The art of dentistry today allows patients to achieve their dream smile with a minimalistic, conservative approach. In fact, in the UK, it has become frowned upon to adopt a treatment plan involving destructive crown and veneer preparations when the same result can be obtained without unnecessary removal of tooth tissue. Experienced clinicians are now able, in some cases, to transform patients’ lives in a few hours without the use of local anaesthetic. Contemporary techniques and materials allow the dentists to recreate teeth to the fine details of tertiary anatomy, such as developmental grooves and line angles that reflect light correctly.

In closing, the world in its diversity will never conform to one set of ideals. Despite this, part of the beauty of dentistry lies in its versatility, allowing it to achieve a wide range of outcomes. Though these may not objectively satisfy what we tell ourselves is ideal, the ultimate satisfaction to be gained as a dentist is ethically meeting a patients’ expectations. The joyous smile they leave you with will not be artificial (or will it?)

 


About the author

Ilyaas Rehman is a final year dental student from the University of Glasgow with a keen interest in academia and restorative dentistry.

REFERENCES

1. Forshaw, RJ. (2009). The practice of dentistry in ancient Egypt. British Dental Journal, 481-486.

2. AACD (2004). Can a new smile make you appear more successful and intelligent? Retrieved from http://www.aacd.com/proxy/files/Publications%20and%20Resources/Can%20a%20new%20smile%20make%20you%20appear%20more%20intelligent%20article.doc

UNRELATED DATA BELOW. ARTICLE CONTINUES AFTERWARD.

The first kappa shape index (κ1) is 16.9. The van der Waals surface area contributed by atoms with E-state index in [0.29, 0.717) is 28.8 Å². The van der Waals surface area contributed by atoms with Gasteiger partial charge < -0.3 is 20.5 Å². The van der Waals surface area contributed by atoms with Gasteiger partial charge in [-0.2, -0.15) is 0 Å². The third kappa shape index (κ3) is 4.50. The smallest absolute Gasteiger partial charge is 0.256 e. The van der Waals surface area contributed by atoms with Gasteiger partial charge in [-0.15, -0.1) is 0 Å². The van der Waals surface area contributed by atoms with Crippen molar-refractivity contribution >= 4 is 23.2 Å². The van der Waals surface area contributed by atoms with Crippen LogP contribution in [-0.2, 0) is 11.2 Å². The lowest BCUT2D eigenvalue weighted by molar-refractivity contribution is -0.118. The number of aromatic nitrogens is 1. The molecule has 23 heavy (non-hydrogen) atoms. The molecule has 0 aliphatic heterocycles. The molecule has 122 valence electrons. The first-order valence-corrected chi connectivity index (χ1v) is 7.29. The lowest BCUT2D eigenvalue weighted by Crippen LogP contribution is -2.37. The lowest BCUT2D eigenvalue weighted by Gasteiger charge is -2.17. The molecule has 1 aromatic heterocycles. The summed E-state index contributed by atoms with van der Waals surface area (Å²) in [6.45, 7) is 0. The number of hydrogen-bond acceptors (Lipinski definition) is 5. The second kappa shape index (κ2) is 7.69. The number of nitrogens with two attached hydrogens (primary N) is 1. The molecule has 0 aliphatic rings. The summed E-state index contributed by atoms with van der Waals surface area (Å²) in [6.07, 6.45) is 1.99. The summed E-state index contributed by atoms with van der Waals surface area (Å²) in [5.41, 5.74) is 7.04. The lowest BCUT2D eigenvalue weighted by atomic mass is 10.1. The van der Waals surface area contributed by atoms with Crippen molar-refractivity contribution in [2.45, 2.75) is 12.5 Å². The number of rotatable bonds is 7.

3. Yoann Lopez, JLM. (2013). Influence of teeth on the smile and physical attractiveness. A new internet basing method. Open Journal of Stomatology.

4. DHWTY. (2016, March 17). The Allure of Blackened Teeth: A Traditional Japanese Sign of Beauty. Retrieved from Ancient Origins: http://www.ancient-origins.net/history-ancient-traditions/allure-blackened-teeth-traditional-japanese-sign-beauty-005544?nopaging=1

5. Nelson, S. C. (2013, February 01). Yaeba: Japanese ‘Double Tooth’ Trend. Retrieved from Huffington Post: http://www.huffingtonpost.co.uk/2013/02/01/yaeba-japanese-double-tooth-trend-expensive-crooked-smile_n_2596720.html

6. AG, M. (1998). Dental mutilation in southern African history and prehistory with special reference to the ‘Cape Flats Smile’. Journal of South African Dental Association, 179-183.

7. Dentistry.co.uk. (2012, June 25). Bad teeth can have mental impact. Retrieved from http://www.dentistry.co.uk/2012/06/25/bad-teeth-can-have-mental-impact/

8. Miyanger, V. (J2016, July 25). Adults seeking more orthodontic treatment. Retrieved from Dentistry.co.uk: http://www.dentistry.co.uk/2016/07/25/survey-reveals-rising-number-of-adults-seeking-ortho-treatment/

9. Scott, E. (2017, April 18). Lip reduction is the next big surgery trend. Retrieved from Metro: http://metro.co.uk/2017/04/18/lip-reduction-is-the-next-big-surgery-trend-6581058/

Tags: Rehman / Smiles / Teeth